Welcome to Disneyland South America
Let's face it, Machu Picchu is by far the most visited place on the entire South American continent. Thousands come daily to marvel at the incredibly well-preserved Inca ruins. And, believe me, they are marvelous. The best thing to do is to accept that the scene is what it is. Waiting in lines and shelling out some money are unavoidable. Just do your best to stay above the thick, heavy fog of uber-tourism, or if you're so inclined, dive head first into the fog and enjoy the heck out of your visit to Disneyland South America.
To get to Machu Picchu almost everyone starts in Cuzco and absolutely everyone has to pass through the town Aguas Calientes -- also known as Machu Picchu pueblo. There are no roads to Aguas Calientes so the only options are by train or by foot. The direct 112 KM (70 miles) train from Cuzco* costs between $56 - $300 one way. Any way you look at it, this is price gouging of the highest order.
|Take a ride on Peru Rail|
Other guided tours from Cuzco take a more circuitous route and include activities such as downhill biking, rafting and/or hiking and then culminate with a visit to Machu Picchu. Again this is probably fun, but it is not for us. Our goal is to see Machu Picchu, nothing more nothing less. Everything else for us is an unnecessary distraction.
Before heading out Mika spends hours scouring other people's blogs to find the most suitable path for us. For the record: suitable = cheap.
In the end we definitely choose the road less-traveled, but it is far from being off any beaten path. Unless you are going to hop there on a pogo stick or plan to fly on the back of a condor almost nothing you can do with regards to Machu Picchu is unique.
|In case you're wondering...|
I found this condor finger puppet on the streets of Cuzco. Score!
As we are walking back from Machu Picchu Mika and I both decide to blog about our route for someone out there in cyberspace who is headed to Machu Picchu. I will now issue a thanks to all of the unnamed bloggers who we used as travel references.
Here is the easiest way that I can explain how we get to Machu Picchu on the cheap. A slight variance will depend on your bargaining skills and tolerance for sitting some extra hours. Our exact route is shown below:
A) Taxi from center of Cuzco to combi terminal (an eight passenger mini-van) = 3-5 Soles
We pay: S 26 for two people
D) Walk 10 km (about two hours) along the train tracks from hydroelctrico to Aguas Calientes = S 0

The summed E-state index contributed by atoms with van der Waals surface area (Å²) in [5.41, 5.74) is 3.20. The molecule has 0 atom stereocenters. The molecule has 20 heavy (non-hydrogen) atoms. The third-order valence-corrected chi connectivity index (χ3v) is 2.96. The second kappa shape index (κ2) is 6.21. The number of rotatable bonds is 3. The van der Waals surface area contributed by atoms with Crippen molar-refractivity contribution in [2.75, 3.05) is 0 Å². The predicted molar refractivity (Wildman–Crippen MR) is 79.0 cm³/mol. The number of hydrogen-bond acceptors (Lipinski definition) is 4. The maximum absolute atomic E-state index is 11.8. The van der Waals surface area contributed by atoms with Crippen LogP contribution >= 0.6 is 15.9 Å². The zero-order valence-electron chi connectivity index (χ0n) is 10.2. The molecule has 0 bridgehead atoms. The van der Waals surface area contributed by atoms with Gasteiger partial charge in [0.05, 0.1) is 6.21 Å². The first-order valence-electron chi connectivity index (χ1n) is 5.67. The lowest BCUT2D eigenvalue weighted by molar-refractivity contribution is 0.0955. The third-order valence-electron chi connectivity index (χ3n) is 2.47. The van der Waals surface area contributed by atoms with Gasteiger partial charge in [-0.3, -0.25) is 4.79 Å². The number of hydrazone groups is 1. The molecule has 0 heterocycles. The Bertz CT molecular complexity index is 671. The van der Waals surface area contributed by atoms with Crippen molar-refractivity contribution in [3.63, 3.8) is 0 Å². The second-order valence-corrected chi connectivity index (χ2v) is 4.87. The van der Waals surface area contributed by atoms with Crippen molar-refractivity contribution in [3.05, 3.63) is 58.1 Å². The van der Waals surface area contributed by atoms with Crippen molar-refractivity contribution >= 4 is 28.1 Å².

We pay: S 0
Our total for two people from our hotel in Cuzco to Aguas Calientes = S 84.5 (US $30.18)
|Follow the train tracks and you'll arrive eventually|
D) Train from hydroelectrico station to Aguas Calientes = US $12 one way for foreigners (yeah right!), S 10 (US $3.57) for Peruvians and S 5 for area residents.
|Getting passed by the $12 train|
|The Andean Cock-of-the-Rock|
Photo from: http://www.go2peru.com/peru_birds_30.htm
If you can read Japanese or just like to look at some photos follow the link to Mika's blog about getting to Machu Picchu.
Up to the Entrance
|People hanging around the entrance around 6:00 AM|
The hotel is in the background
|Bus passengers in line to get their Wayna Picchu stamp|
In Cuzco Mika and I buy our own aluminum canteens because we read and hear that plastic bottles are forbidden at Machu Picchu. This is false. Not only are people allowed to bring in plastic water bottles, they also sell them at the entrance to the Wayna Picchu hike in the back of the park.
It is forbidden to bring food into Machu Picchu. Some people have snacks, including us. Exploring the far reaches of the site is quite tiring and nourishment is completely necessary. Schlepping all the way back to the cafeteria and picnic area outside the entrance gate just to eat a granola bar is not feasible. I say quietly eat your snacks. Just don't be a pig. Do not feed birds and be sure to carry your garbage with you until you get out of the park.
I hope that this has been helpful. Remember that all the information above is up-to-date as of 5/5/2011. But things here seem to be able change often -- especially price increases.
|The bus to Machu Picchu's detailed price chart|
*As of this writing there are problems with the tracks from Cuzco due to floods so people have to take a bus to the town Ollantaytambo or Poroy (depends on which rail company) and catch a train from there to Aguas Calientes. They are trying to fix it before high season starts in June 2011.